When people ask if I can sew on a machine, I have usually qualified it with how I'm self-taught and blah, blah, blah undermining myself all the way.  This is not a useful habit.  I'm working on changing it.

Enter Mama Art Week-end.  Robin's pattern making workshop gave me a greater understanding of how patterns work and how to use them.  I also learned to draft my own.  Then I decided to make some sun bonnets by drafting my own pattern.  To get the pattern just right, I made the bonnet over and over, adjusting the pattern and my technique each time.  I noticed that the bonnet came out much better if I cut carefully and pinned carefully.  I began to actually enjoy these processes that led me to a better finished product.

Historically, I pin minimally.  It's so fussy and irritating.  It takes so much time.  It takes away from my creative flow.  I have come around to more pinning over time because otherwise things just get messed up, but I've always resented it.  How annoying.  Let's get to the sewing part.  Guess what?  The pinning is the sewing part.  Who knew?  You did, probably, but I would never have believed you.  I had to learn it for myself.

While sewing bonnets yesterday, I realized I liked the pinning and fussing over getting my pattern pieces lined up just right.  Maybe it was partially the ownership of having made the pattern myself.  Maybe it was my greater understanding of how the pattern fit together that helped me to see how the pinning and fussing was an integral part of making the piece work.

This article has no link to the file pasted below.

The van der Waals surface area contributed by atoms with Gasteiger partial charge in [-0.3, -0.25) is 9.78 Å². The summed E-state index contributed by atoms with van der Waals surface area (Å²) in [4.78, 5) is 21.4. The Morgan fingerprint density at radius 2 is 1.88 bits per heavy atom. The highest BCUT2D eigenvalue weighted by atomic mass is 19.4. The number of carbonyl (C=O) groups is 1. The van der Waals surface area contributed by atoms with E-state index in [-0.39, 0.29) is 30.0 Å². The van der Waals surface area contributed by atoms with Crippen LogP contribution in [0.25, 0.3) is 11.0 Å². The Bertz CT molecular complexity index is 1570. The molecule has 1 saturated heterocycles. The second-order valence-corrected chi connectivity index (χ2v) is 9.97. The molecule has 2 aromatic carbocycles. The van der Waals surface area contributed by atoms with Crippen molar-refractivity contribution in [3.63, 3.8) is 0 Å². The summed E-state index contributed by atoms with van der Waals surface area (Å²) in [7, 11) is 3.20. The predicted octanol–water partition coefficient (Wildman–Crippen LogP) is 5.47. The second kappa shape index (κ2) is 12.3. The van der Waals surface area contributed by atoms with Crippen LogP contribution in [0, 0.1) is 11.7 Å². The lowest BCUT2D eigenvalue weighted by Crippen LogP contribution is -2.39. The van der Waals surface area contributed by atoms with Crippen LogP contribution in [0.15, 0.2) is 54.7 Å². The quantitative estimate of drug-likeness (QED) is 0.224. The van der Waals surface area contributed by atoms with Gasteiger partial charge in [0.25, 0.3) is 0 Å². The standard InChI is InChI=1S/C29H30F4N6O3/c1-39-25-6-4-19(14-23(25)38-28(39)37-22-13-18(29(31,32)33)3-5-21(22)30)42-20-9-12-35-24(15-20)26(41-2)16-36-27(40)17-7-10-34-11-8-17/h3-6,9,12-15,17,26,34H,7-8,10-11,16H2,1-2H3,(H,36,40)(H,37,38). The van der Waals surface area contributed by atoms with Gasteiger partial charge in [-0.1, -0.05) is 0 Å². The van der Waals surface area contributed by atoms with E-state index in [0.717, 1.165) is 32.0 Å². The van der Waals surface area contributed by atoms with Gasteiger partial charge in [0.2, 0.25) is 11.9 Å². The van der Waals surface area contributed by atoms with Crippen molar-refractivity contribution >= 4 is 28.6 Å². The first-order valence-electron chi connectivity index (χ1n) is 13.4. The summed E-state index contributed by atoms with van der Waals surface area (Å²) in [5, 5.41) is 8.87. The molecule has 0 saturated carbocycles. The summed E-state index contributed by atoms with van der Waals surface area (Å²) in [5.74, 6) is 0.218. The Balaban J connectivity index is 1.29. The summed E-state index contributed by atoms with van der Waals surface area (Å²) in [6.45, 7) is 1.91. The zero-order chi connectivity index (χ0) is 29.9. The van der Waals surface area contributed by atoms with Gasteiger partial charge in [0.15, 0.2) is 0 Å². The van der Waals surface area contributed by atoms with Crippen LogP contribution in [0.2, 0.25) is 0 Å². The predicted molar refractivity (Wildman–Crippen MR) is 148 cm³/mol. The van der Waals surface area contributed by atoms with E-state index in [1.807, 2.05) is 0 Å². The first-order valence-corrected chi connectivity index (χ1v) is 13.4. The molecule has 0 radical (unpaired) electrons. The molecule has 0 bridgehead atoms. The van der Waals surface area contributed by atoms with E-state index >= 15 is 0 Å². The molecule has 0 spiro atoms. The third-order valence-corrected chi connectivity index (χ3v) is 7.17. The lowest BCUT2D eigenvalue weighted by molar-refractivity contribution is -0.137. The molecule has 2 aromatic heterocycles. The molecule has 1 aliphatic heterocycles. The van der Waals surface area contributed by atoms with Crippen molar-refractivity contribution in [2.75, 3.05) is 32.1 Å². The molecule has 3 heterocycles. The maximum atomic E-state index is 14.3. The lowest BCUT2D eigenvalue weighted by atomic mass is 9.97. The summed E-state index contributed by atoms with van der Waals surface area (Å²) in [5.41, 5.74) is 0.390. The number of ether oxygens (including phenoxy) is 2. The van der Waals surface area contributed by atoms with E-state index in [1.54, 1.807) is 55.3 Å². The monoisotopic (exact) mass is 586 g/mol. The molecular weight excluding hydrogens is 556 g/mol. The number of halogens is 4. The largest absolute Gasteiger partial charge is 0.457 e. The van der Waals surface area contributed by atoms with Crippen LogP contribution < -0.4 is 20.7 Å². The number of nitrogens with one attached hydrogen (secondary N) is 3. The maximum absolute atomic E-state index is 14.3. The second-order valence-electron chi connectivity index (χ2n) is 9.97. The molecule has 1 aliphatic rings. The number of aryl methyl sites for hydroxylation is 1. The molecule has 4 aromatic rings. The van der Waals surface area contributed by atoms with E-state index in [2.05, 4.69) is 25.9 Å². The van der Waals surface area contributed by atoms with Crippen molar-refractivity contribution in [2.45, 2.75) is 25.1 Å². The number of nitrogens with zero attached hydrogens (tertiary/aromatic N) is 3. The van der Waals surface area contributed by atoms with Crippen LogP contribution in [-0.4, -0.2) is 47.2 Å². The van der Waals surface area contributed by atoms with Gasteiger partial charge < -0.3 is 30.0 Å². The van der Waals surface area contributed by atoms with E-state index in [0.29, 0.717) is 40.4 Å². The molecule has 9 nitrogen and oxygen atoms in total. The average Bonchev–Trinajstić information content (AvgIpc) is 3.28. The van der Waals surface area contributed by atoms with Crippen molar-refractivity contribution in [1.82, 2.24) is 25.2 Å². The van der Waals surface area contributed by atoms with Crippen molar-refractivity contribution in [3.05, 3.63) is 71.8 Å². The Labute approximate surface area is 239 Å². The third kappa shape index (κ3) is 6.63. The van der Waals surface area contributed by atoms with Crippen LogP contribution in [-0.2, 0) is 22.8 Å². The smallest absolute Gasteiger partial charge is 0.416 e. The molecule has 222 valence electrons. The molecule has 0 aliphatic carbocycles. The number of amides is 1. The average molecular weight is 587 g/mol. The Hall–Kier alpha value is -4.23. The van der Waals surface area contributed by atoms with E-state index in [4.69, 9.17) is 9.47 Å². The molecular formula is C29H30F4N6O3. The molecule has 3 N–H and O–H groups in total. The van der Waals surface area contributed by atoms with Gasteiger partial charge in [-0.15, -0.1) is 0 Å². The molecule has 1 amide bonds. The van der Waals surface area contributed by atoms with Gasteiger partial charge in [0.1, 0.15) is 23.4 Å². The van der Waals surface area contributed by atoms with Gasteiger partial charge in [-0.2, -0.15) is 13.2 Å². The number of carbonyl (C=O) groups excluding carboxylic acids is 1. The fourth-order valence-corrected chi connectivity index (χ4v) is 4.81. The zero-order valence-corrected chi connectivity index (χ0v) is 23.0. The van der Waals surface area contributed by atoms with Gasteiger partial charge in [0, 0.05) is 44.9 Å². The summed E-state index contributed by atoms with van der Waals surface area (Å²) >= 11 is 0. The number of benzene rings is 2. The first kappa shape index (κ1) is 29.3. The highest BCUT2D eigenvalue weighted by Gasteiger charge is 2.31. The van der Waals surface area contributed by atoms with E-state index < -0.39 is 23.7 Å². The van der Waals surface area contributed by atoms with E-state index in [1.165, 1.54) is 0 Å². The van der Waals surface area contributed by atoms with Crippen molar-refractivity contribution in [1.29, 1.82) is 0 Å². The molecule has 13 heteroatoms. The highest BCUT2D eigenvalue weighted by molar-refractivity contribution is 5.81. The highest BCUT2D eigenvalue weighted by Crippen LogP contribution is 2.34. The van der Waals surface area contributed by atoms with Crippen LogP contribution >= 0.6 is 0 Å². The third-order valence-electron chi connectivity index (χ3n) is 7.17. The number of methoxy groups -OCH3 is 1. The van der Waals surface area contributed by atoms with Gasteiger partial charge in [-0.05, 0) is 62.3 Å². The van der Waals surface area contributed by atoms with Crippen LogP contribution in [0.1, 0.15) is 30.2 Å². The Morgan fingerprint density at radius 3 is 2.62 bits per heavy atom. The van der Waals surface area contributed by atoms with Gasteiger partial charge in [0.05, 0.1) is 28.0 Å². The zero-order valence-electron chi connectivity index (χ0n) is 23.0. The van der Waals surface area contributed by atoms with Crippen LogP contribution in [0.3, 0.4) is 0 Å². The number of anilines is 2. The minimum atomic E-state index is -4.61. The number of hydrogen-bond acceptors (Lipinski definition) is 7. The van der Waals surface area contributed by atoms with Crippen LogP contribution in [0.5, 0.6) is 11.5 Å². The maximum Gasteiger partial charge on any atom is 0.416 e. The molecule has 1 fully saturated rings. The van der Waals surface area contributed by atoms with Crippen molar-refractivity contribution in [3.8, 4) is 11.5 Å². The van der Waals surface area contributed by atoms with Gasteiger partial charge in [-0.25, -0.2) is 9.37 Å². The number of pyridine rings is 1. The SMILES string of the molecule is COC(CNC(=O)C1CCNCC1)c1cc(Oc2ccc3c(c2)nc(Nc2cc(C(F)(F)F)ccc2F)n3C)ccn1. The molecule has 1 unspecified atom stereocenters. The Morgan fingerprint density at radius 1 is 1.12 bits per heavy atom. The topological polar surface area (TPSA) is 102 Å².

I also turned down the speed on my machine for the first time.  I usually have the thing cranked all the way up so I can get things done fast.  It also makes me feel cool to just zip through my seams.  Except.  Except my machine needs servicing and the tension and the feed dogs are a bit wonky turned way up, so going fast was resulting in a less even line.  Except getting the curves of the piece just right was almost impossible at top speed.

And not to get too Psych 101 on everyone, but I think there was something else going on in my rushing the process.  I think that I was building in excuses for when things didn't turn out just right.  And I think I was rushing the process because I wasn't confident in what I was doing and I wanted to get past that feeling as quickly as possible.  Sort of, "Let's just get this over with already."

This feels like a big realization to me.  Let this be my official endorsement of mindful sewing.